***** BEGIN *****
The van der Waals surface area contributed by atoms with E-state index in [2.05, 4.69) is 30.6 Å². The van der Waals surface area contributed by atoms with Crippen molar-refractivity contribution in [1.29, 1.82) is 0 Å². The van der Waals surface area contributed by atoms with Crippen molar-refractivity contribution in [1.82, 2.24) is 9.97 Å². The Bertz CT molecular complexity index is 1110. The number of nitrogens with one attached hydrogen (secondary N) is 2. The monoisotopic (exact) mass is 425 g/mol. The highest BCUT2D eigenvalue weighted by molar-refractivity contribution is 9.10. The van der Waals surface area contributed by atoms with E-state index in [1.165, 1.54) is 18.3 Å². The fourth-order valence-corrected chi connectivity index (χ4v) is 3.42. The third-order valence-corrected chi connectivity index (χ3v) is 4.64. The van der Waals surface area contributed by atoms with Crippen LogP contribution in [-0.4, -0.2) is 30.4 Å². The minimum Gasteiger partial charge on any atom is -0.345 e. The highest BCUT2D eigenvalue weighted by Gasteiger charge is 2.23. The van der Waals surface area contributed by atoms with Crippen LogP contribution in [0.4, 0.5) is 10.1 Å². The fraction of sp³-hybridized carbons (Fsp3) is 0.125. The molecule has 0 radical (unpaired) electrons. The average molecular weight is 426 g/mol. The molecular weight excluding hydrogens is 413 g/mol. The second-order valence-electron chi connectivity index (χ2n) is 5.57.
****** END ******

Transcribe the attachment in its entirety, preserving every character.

The van der Waals surface area contributed by atoms with E-state index in [2.05, 4.69) is 30.6 Å². The van der Waals surface area contributed by atoms with Crippen molar-refractivity contribution in [1.29, 1.82) is 0 Å². The van der Waals surface area contributed by atoms with Crippen molar-refractivity contribution in [1.82, 2.24) is 9.97 Å². The Bertz CT molecular complexity index is 1110. The number of nitrogens with one attached hydrogen (secondary N) is 2. The monoisotopic (exact) mass is 425 g/mol. The highest BCUT2D eigenvalue weighted by molar-refractivity contribution is 9.10. The van der Waals surface area contributed by atoms with E-state index in [1.165, 1.54) is 18.3 Å². The fourth-order valence-corrected chi connectivity index (χ4v) is 3.42. The third-order valence-corrected chi connectivity index (χ3v) is 4.64. The van der Waals surface area contributed by atoms with Crippen LogP contribution in [-0.4, -0.2) is 30.4 Å². The minimum Gasteiger partial charge on any atom is -0.345 e. The highest BCUT2D eigenvalue weighted by Gasteiger charge is 2.23. The van der Waals surface area contributed by atoms with Crippen LogP contribution in [0.4, 0.5) is 10.1 Å². The fraction of sp³-hybridized carbons (Fsp3) is 0.125. The molecule has 0 radical (unpaired) electrons. The average molecular weight is 426 g/mol. The molecular weight excluding hydrogens is 413 g/mol. The second-order valence-electron chi connectivity index (χ2n) is 5.57.